14. When posing, try to keep your tongue firmly glued to the roof of your mouth. This will slim your face, and cut down on the possibility of double chin.

15. Always point your toes! Your feet should never be at a 45 degree angle. Pointing your toes adds grace, while elongating and emphasizing the shape of your legs.

16. On the same note pay close attention to your hands and keep them soft. Imagine you are holding a raw egg in the palm of your hand, and keep the hands soft and graceful. Study ballet hand positions. Nothing ruins a great shot like hard and sharp angles or fists with the hands.

17. If the costuming is not provided- make sure you have a matching set of lingerie that fits well. Try on what you are bringing ahead of time. It really sucks when people show up with things they haven’t worn in years, or brand new stuff they haven’t worn before — and get all dressed up — just to hate the way the clothing fits them.
On the subject of wardrobe — there is a huge difference between a quality corset with steel or animal boning, and a cheap plastic off the rack clearance item. A quality corset will enhance your bust, and slim your waist dramatically. A cheap corset will just make your torso into an unflattering box shape.

18. Create lots of angles with your body without pointing a joint to the camera. Never point elbows, knees, or armpits directly to the camera; this is extremely unflattering. Instead create angles where these joints are pointing away from the camera.

19. When doing those “staring off to the side shots” stare into the photographers strobe light (softbox, umbrella, whatever) but not past it. The light will brighten your eyes and be flattering. If you look further than the light, not only will your eyes be dull and dark, but you’ll show too much of the whites of your eyes, giving a zombie effect.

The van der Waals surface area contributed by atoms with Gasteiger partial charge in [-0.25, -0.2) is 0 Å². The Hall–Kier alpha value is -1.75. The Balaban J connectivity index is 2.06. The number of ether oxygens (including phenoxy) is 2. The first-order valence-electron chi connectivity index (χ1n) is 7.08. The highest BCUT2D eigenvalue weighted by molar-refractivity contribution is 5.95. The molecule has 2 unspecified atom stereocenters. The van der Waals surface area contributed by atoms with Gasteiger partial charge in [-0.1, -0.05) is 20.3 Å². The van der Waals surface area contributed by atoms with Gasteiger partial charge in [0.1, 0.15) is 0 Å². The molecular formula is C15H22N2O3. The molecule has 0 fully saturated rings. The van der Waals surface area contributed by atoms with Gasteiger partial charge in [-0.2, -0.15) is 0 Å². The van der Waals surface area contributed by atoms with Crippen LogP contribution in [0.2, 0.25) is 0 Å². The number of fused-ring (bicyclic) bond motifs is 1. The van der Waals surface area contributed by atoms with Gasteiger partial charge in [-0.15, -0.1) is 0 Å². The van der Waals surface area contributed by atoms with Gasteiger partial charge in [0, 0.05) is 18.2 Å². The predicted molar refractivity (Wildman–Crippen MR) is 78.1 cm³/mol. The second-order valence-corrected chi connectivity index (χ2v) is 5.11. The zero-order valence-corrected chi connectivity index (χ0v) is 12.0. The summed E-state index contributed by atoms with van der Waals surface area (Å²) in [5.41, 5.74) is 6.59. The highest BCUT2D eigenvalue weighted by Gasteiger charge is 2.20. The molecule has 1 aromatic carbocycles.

20. Trust your photographer. If you’ve taken the time to research and choose someone because of their reputation and portfolio, don’t insult them by telling them how to do their job. We do this to make you look awesome, and nothing is more frustrating than a client who won’t let us use our experience and training to give you the best possible outcome. 


-Besides clarifying, recognize that pinups actually have lots of sub-genre's like WW-II classics,  Betty Page (including nudity), to today's Suicide Girls/Zivity work (tattoos and piercings with extreme props and clothing choices).  So be clear not just on the theme/genre (ie: pinups) but the concept (ie: 1950s kitchen; vintage, cherry patterns, aprons). 



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Payments can be made to:
Jillian Reynolds
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via CashApp: $JLReynoldsPhoto

Where can you find more of our work?

In addition to art shows hosted in local CT galleries and private shops/restaurants, individual pieces and full exhibits are scattered along the east coast and into the mid west.